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Exams on Tuesday

Friday, August 31, 2012

Our little girl has serious digestive and acid reflux issues as many children with cerebral palsy do. Allie's been on so many medications for various reasons in her six years that we fear serious damage has been done to her stomach and intestines. And we're working with a doctor that has a plan.

Our Tuesday visit earlier this week went well and gave us new confidence. The professionalism and thoughtful approach this new pediatric gastrointestinal (GI) doctor used was refreshing and gave the Charming and Beautiful Susan and myself new confidence.

Our confidence was shaken about six weeks ago when we went to see a pediatric GI doctor that mishandled our situation. He looked at Allie and said, "she's too skinny."

"Well, she has cerebral palsy. Our general doctor (the most awesome doctor in the world!) said this is normal for someone with Allie's challenges," I informed him.

"We're not going to treat her like she has cerebral palsy. We're going to work on putting weight on her. You're not feeding her enough," he said.

Then he ordered a blood test to evaluate her nutrition and gave us armloads of Pediacare which is a syrupy sweet vitamin and chemical formula mix that, incidentally, creates more acid and, thus, reflux, in the stomach than poor Allie already had.

Allie has gone from the fire into the frying pan with her symptoms. Every morning she starts her day with painful spasms and we are at a loss to give her any kind of comfort. Sometimes we wonder if we should rush her to the emergency room. But, like clockwork, the episodes begin to subside before it's time to get on the bus and go to school.

This next Tuesday, Allie will be in the hospital to go through a couple of procedures to explore her problems. First, she will have an Upper Endoscopy done. This is a test where the doctor will look directly into Allie's esophagus, stomach, and upper small intestine with a narrow, bendable tube fitted with a light and a tiny camera.

Depending on the results of the Upper Endoscopy, Allie may have a pH Probe Study. This measures the pH in the esophagus to determine whether or not acid is coming up from the stomach. This test is performed by sending a thin plastic tube with a sensor at the tip into one of Allie's nostrils and is then fed down into the back of the throat down into her esophagus. Then they'll take a chest x-ray to make sure the probe is in place properly. A wire from the probe runs into a recorder that Allie will carry around for 18 to 24 hours.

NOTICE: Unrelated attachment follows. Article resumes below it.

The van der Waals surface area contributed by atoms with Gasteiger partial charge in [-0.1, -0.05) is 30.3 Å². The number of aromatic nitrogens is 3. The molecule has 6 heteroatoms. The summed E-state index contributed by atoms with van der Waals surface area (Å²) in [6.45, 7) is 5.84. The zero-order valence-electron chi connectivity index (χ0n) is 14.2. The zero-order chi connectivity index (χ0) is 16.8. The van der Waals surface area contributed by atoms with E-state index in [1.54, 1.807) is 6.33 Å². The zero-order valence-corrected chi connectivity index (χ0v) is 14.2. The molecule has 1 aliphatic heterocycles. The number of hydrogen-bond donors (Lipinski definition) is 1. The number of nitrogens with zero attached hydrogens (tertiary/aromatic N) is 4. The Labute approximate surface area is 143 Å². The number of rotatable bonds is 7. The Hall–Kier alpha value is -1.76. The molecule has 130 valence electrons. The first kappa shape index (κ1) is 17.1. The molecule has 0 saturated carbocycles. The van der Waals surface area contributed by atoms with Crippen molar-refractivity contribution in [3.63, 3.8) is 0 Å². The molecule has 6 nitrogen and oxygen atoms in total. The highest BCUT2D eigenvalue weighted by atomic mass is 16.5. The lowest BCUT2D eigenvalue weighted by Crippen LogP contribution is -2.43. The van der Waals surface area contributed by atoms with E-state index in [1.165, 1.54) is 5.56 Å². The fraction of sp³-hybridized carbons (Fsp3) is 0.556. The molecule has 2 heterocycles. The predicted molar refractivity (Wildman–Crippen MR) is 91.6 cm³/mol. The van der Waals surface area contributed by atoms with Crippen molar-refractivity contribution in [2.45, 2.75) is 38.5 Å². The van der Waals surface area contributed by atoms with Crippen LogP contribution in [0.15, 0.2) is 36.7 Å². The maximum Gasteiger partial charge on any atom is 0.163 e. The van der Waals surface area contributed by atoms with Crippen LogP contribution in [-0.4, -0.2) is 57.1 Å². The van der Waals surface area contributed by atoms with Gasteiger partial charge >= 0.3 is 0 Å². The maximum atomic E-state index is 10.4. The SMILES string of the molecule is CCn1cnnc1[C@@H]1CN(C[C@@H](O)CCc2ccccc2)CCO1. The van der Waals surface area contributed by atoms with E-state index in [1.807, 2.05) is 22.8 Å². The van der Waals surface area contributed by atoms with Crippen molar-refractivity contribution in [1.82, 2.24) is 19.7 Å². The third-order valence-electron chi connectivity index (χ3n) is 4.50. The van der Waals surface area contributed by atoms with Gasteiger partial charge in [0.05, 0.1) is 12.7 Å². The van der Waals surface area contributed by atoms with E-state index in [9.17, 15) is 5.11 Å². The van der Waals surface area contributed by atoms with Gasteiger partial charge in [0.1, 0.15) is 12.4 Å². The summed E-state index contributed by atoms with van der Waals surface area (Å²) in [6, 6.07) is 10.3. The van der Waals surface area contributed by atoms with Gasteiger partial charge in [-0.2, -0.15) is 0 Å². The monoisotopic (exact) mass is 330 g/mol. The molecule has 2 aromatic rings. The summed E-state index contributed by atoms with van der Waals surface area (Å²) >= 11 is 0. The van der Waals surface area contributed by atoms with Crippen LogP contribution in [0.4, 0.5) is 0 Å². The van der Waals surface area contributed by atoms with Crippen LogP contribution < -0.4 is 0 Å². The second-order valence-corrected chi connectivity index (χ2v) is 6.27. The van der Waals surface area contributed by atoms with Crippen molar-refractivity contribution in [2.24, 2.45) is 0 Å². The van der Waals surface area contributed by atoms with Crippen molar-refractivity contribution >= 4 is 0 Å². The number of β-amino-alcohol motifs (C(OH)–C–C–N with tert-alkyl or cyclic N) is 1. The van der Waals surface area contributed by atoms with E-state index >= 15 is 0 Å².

Sounds fun.

We're in the hospital to have this done up in Boca, like I said, on Tuesday and possibly Wednesday. If I can, I'll post some updates and pictures on Facebook and Twitter. I'd value your prayers and my hope that posting updates here and there will keep us in your thoughts and prayers. Your encouragement has comments have given us a tremendous boost.

www.facebook.com/bryon.mondok
twitter.com/bryonmondok 

6 comments:

Pedro Carrion said...

She definitely has my prayers!!

Bryon Mondok said...

Thanks, Pedro. God bless you, buddy.

Vicki said...

Wow. Bryon. I trust she will be asleep for the upper-endo', at least, and for the insertion of the tube up her nostril and down her esophagus. I guess they can't keep her out for 18 to 24 hours. Poor baby. Poor mommy and daddy. You all have my prayers that she will tolerate the procedures well and that the results will bring a new plan by this new young doctor. Forget the other guy.

Mike West said...

When it comes to medical issues, you guys have become experts. Second opinions have become mandatory in my opinion, in the medical field. Gotcha in prayer...

Brie Gutierrez said...

Will be praying specifically for her healing and your family's strength.

Darlene said...

Will be praying for everyone.

 

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